SEOUL, Nov. 25 (Korea Bizwire) — Unionized railway workers ended their no-time-limit strike Monday following a five-day walkout, as they reached a deal with the management over a pay raise and better working conditions.
After marathon talks, the labor union and the Korea Railroad Corp. (KORAIL), the operator of train services, struck an agreement to withdraw a work stoppage that started Wednesday. As of 9 a.m., the striking workers had returned to work.
Bullet KTX train operations and other services nationwide will be put on the normal track starting Tuesday, but it will take one or two days for the full-scale normalization.
Last week, unionized workers launched the first indefinite strike since a 74-day collective action from September to December in 2016.
They demanded KORAIL hire an additional 4,000 railway workers to adopt a four-team, two-shift system next year and called for a 4 percent pay rise and better working conditions.
The labor union also called for an integration with the operator of another bullet SRT trains within this year.
The deal calls for a 1.8 percent hike in pay and forming a trilateral body involving the labor, the management and the government to discuss ways to increase employment.
The two sides also agreed to jointly ask the government to review the integration issue of the KTX-SRT services.
The strike did not cause major disruptions of railway services, but passengers suffered longer wait times due to the reduced operation of trains.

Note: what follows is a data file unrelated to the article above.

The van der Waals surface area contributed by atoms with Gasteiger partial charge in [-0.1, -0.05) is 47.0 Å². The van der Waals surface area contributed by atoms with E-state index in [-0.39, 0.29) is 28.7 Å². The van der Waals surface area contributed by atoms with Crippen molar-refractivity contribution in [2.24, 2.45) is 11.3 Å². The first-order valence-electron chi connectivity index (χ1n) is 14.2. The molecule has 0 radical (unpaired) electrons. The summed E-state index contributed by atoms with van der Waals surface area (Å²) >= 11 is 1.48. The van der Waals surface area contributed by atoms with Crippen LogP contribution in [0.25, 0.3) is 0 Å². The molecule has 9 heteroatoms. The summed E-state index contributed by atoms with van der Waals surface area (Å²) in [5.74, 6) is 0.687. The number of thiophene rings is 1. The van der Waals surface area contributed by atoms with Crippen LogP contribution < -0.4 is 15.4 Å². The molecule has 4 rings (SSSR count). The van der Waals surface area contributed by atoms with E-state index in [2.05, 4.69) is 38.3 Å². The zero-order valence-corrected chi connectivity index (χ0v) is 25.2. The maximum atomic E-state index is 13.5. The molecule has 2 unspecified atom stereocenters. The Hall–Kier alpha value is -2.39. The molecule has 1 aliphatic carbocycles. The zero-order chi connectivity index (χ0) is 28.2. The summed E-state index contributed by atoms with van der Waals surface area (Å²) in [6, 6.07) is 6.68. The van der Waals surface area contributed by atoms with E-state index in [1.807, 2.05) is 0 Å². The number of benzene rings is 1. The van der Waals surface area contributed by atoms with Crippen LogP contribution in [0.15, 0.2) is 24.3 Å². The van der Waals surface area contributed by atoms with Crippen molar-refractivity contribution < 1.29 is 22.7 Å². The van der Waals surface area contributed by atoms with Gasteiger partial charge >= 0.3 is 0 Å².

In particular, the walkout unnerved people preparing for college entrance in 2020 as they faced troubles in using trains to take essay tests or be interviewed at universities.
The union group also appears to take into account the country’s opening of a special summit with ASEAN in the southern port city of Busan later in the day.
South Korea will hold a two-day summit with the 10-member Association of Southeast Asian Nations (ASEAN). It will also be followed by the 1st Mekong-Korea Summit on Wednesday.
The labor leadership also pushed ahead with the strike, despite the low support by its members. Only 54 percent of unionized workers favored the full-scale walkout in a vote conducted in the runup to the strike.
“We deeply apologize to the public over inconvenience. We will normalize the train services safely,” Son Byeong-suk, head of KORAIL, said.
Cho Sang-soo, chief of the railway union, expressed thanks to people who endured inconvenience, calling the strike “inevitable.” He pledged efforts to help KORAIL provide better train services for the public.